SINGAPORE (Jan 14): This year marks 200 years since Stamford Raffles landed on an island located between Peninsula Malaysia and Java. Raffles established the free and open port of Singapore by treaty, and since then the island state has flourished into one of the richest economies in the world.

Yet, even as its wealth and success grows, the country’s leaders are faced with pressing challenges that cannot necessarily be solved by money alone. Take, for example, the free and open port, which has developed into a global centre for trade and financial services. While it has thrived for the better part of the last two centuries, its raison d’etre is now its vulnerability. Changes and interruptions in global economic activity, whether as a result of the standoff between the US and China or an overall slowdown, have an impact on its growth.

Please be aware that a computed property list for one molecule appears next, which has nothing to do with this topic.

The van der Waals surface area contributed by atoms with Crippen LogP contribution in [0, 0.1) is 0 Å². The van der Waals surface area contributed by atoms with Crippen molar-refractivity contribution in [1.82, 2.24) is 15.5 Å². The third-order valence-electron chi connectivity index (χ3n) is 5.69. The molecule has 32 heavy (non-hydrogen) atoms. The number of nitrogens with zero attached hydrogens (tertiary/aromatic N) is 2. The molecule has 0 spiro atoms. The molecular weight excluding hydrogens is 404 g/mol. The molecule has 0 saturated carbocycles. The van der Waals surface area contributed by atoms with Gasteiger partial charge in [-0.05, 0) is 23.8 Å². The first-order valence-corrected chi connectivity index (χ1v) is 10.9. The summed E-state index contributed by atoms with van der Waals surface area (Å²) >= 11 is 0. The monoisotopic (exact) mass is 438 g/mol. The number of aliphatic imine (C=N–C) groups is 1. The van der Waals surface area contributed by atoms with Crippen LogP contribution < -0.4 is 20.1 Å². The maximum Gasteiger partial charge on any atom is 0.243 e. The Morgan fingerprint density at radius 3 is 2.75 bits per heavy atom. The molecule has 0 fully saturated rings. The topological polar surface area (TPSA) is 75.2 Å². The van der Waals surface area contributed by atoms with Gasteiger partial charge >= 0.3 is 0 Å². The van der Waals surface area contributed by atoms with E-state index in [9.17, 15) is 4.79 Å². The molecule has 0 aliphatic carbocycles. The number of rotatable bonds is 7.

To be sure, the government is cognisant of the risks and has taken pains to diversify the economy’s growth drivers. There is a focused push towards technological innovation, as well as leveraging legacy strengths to maintain competitiveness. But apart from the significant investments made by the government, a successful pivot would also require the ingenuity and daring of its citizens to take risks and explore new ideas, even and especially without a safety net.

To continue reading,

Sign in to access this Premium article.

Subscription entitlements:

Less than $9 per month
3 Simultaneous logins across all devices
Unlimited access to latest and premium articles
Bonus unlimited access to online articles and virtual newspaper on The Edge Malaysia (single login)

Stay updated with Singapore corporate news stories for FREE

Follow our Telegram | Facebook